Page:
Fig. 1.

The impact of the COVID-19 pandemic on food and drink intake according to respondents’ responses [1].

Fig. 1.

The impact of the COVID-19 pandemic on food and drink intake according to respondents’ responses [1].

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Even though administering an online questionnaire was one of the few ways the study could be conducted during the pandemic, it came with several limitations, some of which, like the rather limited number of patients, were reported by the authors. Another important limitation was the young age of the patients included in the analysis (with the age 75th quartile being 28 years for type 1 diabetes and 44 years for type 2 diabetes patients). This is a common limitation of online surveys due to the technological illiteracy and non-participation in online groups of most older people. However, this limits the generalization of the study results in regards to the largest group of diabetes patients, the middle-aged and older patients with type 2 diabetes. Additionally, it would have been useful if the authors could have provided data on the effects the differences in lifestyle had on some markers of disease management like HbA1c, especially because contradictory changes, like improvement in dietary habits and sleep time but decrease in exercise and increase in sitting time, occurred.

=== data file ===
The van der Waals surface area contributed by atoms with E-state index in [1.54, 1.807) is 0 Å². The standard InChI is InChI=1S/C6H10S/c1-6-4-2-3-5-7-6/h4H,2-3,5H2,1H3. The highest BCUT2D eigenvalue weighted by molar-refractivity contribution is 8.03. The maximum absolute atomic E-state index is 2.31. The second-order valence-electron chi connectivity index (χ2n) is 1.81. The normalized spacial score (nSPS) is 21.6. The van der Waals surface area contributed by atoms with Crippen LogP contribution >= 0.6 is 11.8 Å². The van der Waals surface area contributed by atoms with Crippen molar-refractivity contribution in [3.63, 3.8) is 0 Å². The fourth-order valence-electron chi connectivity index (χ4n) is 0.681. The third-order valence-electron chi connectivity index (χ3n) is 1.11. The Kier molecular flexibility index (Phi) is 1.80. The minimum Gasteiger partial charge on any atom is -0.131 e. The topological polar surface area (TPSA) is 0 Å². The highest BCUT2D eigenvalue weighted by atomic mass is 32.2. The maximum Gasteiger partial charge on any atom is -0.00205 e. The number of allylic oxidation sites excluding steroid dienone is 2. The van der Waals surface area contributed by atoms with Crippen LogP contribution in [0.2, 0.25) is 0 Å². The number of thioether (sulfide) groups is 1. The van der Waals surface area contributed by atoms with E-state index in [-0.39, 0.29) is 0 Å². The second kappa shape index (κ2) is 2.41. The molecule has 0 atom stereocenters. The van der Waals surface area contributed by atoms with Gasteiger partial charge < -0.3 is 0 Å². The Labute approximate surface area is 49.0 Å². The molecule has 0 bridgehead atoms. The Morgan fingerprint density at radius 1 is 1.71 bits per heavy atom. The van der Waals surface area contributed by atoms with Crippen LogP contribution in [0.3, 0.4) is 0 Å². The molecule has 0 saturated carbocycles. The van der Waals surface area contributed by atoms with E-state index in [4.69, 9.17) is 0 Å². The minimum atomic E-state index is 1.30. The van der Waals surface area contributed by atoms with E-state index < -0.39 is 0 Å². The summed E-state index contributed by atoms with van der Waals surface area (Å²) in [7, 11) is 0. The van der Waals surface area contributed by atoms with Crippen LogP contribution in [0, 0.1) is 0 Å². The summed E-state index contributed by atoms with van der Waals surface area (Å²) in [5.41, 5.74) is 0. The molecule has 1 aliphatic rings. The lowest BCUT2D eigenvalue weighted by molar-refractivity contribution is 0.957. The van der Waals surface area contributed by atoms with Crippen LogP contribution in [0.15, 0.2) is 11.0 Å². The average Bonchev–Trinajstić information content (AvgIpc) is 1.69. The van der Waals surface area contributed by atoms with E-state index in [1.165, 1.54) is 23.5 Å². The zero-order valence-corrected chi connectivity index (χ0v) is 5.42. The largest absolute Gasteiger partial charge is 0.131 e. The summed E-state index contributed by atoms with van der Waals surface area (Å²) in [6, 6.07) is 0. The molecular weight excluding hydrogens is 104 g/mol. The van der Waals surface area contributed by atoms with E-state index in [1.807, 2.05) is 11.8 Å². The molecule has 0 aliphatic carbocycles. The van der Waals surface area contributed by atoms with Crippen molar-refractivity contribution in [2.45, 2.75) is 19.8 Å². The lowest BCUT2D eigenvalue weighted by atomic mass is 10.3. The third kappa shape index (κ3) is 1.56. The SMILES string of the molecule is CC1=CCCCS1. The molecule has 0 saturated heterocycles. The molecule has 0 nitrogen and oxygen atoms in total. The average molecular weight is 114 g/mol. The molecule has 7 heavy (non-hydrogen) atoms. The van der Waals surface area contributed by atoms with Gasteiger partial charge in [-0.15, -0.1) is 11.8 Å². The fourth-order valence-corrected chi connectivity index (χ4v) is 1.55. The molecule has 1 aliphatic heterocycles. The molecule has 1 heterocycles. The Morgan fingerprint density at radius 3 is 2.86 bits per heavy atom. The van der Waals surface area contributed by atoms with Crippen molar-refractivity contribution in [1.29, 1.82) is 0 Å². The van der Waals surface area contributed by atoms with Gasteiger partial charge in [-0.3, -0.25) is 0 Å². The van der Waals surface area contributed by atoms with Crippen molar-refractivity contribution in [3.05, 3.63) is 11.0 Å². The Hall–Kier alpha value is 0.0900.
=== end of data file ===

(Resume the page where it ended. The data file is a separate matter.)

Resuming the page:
Conclusion for Clinical Practice

Despite these limitations, the study provides food for thought for a very important point in clinical practice, not only during the COVID-19 pandemic: Limited time resources are important factors in diabetes management in multiple ways and affect areas like sleep duration, food preparation and dietary choices. Time limitations also affect exercise time, posing an additional burden for diabetes management. The confinement rules during the first wave of the COVID-19 pandemic lessened these limitations in comparison to the pre-COVID-19 life with lots of activities available outside of home. Health professionals dealing with patients with diabetes should always keep in mind that even if we accurately follow medical and dietetic diabetes management algorithms, we might not be providing the patients with the best care if, due to time limitations, they are not able to follow the advice, i.e., prepare meals, drink water and get adequate sleep. An individually tailored approach considering all aspects of the patient’s life including time limitations could serve our patients better and allow both them and us to better manage diabetes.

I hereby confirm that there are no conflicts of interest with regard to this commentary.

, et al
The nutritional and health effects of the COVID-19 pandemic on patients with diabetes mellitus